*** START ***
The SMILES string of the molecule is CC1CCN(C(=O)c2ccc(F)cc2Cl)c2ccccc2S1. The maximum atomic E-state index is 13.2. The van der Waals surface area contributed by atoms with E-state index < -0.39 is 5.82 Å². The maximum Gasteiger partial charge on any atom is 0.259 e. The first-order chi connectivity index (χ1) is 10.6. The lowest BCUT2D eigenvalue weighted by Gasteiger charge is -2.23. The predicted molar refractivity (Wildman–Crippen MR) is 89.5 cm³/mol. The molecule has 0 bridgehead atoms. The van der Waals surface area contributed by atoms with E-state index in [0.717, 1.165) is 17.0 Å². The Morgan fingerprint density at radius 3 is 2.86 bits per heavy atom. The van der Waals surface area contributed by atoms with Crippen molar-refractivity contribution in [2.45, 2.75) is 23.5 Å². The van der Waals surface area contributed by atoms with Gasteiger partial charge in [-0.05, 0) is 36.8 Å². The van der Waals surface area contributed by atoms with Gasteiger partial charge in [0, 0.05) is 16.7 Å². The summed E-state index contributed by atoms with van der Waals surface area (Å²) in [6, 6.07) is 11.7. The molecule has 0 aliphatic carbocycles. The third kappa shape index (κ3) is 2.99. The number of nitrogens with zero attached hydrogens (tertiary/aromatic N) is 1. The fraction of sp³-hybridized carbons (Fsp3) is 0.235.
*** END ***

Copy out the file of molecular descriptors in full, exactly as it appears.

The SMILES string of the molecule is CC1CCN(C(=O)c2ccc(F)cc2Cl)c2ccccc2S1. The maximum atomic E-state index is 13.2. The van der Waals surface area contributed by atoms with E-state index < -0.39 is 5.82 Å². The maximum Gasteiger partial charge on any atom is 0.259 e. The first-order chi connectivity index (χ1) is 10.6. The lowest BCUT2D eigenvalue weighted by Gasteiger charge is -2.23. The predicted molar refractivity (Wildman–Crippen MR) is 89.5 cm³/mol. The molecule has 0 bridgehead atoms. The van der Waals surface area contributed by atoms with E-state index in [0.717, 1.165) is 17.0 Å². The Morgan fingerprint density at radius 3 is 2.86 bits per heavy atom. The van der Waals surface area contributed by atoms with Crippen molar-refractivity contribution in [2.45, 2.75) is 23.5 Å². The van der Waals surface area contributed by atoms with Gasteiger partial charge in [-0.05, 0) is 36.8 Å². The van der Waals surface area contributed by atoms with Gasteiger partial charge in [0, 0.05) is 16.7 Å². The summed E-state index contributed by atoms with van der Waals surface area (Å²) in [6, 6.07) is 11.7. The molecule has 0 aliphatic carbocycles. The third kappa shape index (κ3) is 2.99. The number of nitrogens with zero attached hydrogens (tertiary/aromatic N) is 1. The fraction of sp³-hybridized carbons (Fsp3) is 0.235.